Enghavevej is a major street in the Vesterbro and Kongens Enghave districts of Copenhagen, Denmark. It runs from Vesterbrogade in the north to Sydhavns Plads in the south, linking Kingosgade with Sydhavnsgade and Borgbjergsvej in the south.

Length2,180 m (7,150 ft)
LocationCopenhagen, Denmark
QuarterVesterbro/Kongens Enghave
Nearest metro stationEnghave Plads
Coordinates55°39′51.38″N 12°32′32.46″E
North endVesterbrogade
Sønder Boulevard
South endSydhavns Plads


The name Kongens Enghave (The King's Meadow Garden) is known from 1683 and referred to an area used for production of animal feed for the king's horses. The road was created in 1795 when the area was divided into 22 estates and sold. The road continued all the way to Gammel Køge Landevej. The only buildings along the road were the farms Frederiksholm, Larsens Minde, Lises Minde Frederikslund and Wilhelms Minde.[1]

In 1871, Frederiksholm was acquired by two brothers and converted into a brickworks. Frederiksholm Brickworks produced many of the bricks that were used in the construction of Vesterbro. The brickworks closed in 1918. Arbejdernes Kooperative Byggeselskab (The Workers' Cooperative Building Association) started redeveloping the area shortly after its foundation in 1913.

In 1915, Copenhagen Tramways line 3 was extended from Enghave Plads to a tram loop at Frederiksholm (now Sydhavns Plads). On 15 October 1937, Line 3 was extended to Mozarts Plads. A large remise and workshop complex for the trams was also built at the street.

The outer part of Enghavevej was in 1933 renamed Ellebjergvej, Stubmøllevej, Wagnersvej and Glucksvej. The section from Sydhavns Plads to Mozarts Plads was in 1949 renamed Borgbjergsvej.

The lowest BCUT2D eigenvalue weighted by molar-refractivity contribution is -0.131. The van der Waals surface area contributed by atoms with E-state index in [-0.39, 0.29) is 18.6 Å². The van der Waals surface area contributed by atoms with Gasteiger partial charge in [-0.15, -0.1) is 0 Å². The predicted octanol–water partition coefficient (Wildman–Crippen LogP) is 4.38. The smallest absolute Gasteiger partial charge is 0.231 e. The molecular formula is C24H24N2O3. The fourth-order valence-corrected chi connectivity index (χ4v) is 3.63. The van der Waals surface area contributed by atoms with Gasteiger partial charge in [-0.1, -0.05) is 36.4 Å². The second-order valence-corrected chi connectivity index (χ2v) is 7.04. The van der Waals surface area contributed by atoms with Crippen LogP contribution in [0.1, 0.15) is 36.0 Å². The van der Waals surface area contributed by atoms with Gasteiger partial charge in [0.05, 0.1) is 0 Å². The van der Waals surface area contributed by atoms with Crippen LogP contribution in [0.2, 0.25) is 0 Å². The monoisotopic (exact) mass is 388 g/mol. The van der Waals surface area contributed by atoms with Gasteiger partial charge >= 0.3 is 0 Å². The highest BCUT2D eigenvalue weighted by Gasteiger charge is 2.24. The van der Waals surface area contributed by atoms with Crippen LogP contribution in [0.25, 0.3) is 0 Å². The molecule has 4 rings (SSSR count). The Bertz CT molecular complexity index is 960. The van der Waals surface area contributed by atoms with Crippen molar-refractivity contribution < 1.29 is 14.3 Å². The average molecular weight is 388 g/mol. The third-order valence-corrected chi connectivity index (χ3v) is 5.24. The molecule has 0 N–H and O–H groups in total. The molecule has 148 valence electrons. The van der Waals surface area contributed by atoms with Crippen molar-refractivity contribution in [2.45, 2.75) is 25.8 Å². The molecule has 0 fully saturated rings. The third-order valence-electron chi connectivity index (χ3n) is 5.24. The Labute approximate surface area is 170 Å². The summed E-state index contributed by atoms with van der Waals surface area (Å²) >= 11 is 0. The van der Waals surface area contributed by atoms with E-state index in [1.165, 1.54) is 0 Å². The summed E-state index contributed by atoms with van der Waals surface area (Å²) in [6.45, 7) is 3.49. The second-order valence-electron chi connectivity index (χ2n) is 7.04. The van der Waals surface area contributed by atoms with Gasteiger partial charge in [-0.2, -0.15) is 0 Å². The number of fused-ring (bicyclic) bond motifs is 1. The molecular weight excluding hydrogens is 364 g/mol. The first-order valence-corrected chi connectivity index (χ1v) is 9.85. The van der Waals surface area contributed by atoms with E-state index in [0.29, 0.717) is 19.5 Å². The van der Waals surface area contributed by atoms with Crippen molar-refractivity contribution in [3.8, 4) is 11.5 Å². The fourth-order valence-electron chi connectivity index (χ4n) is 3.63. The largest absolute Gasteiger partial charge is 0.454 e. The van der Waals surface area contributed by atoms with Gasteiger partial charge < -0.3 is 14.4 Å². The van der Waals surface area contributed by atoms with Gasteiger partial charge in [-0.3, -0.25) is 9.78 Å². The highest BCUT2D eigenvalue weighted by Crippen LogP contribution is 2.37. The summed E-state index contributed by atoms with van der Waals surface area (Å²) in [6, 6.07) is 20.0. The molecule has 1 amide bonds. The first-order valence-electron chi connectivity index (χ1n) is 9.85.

Notable buildings

The former Enghavevej School is from 1894-95 and was designed by Ludvig Fenger.

Vega (No. 40) is one of Copenhagen's leading venues for contemporary music. The building is a former assembly building constructed for ther labour union in 1956 to a Modernist design by Vilhelm Lauritzen. It was listed on the Danish registry of protected buildings and places in 1995.[2]

The former Copenhagen Tramways remise complex (No. 80-82) has been converted into a centre for street culture and street sports. The activities include Street basketball, parkour, dance, street soccer, street art, beat production, and DJ'ing. It comprises Copenhagen Skatepark and StreetMekka (No. 82D).

Vesterbro Fire Station (No. 170) was inaugurated on 1 November 1929. The building was designed by city architect Poul Holsøe.[3] The adjacent Bavnehøj School was built 1928-29 to a desigbn by Poul Holsøe in collaboration with Tage Rue.

The housing estate at No. 120 was the first development constructed by Arbejdernes Kiooperative Byggeforening shortly after its foundation in 1913. It is built to a National Romantic design by Christian Mandrup-Poulsen with loggias and Mansard roofs. The housing estate at No. 92-142 was built for Arbejdernes Andels Boligforening (AAB, "The Workers Cooperative Housing Association") in 1945-1946. It was designed by Knud Hansen. Enghaven I (No. 172-84) is from 1932-33 and was designed by Arthur Wittmaack and Vilhelm Hvalsøe.

Public art

In the central reservation of Bavnehøj Allé, facing Enghavevej, stands a copy of Thomas Vinçotte's 1885 group sculpture Le dompteur de chevaux (Horse Tamer).


The nearest Copenhagen Metro station is Enghave Plads.

Enghave station S-train opened at the street in 1934. In closed on 3 July 2016 as it was replaced by Carlsberg station 200 metres further west. The far end of the street is served by Sydhavn station.


  1. "Fra stenalderen til nu". Kgs. Enghave Lokalhistoriske Arkiv (in Danish). Retrieved 7 November 2019.
  2. "Sag: Folkets Hus". Kulturstyrelsen (in Danish). Retrieved 7 November 2019.
  3. Kunstindeks Danmark (in Danish) Holsøe https://www.kulturarv.dk/kid/VisWeilbach.do?kunstnerId=7622&wsektion=Poul Holsøe Check |url= value (help). Retrieved 7 November 2019. Missing or empty |title= (help)

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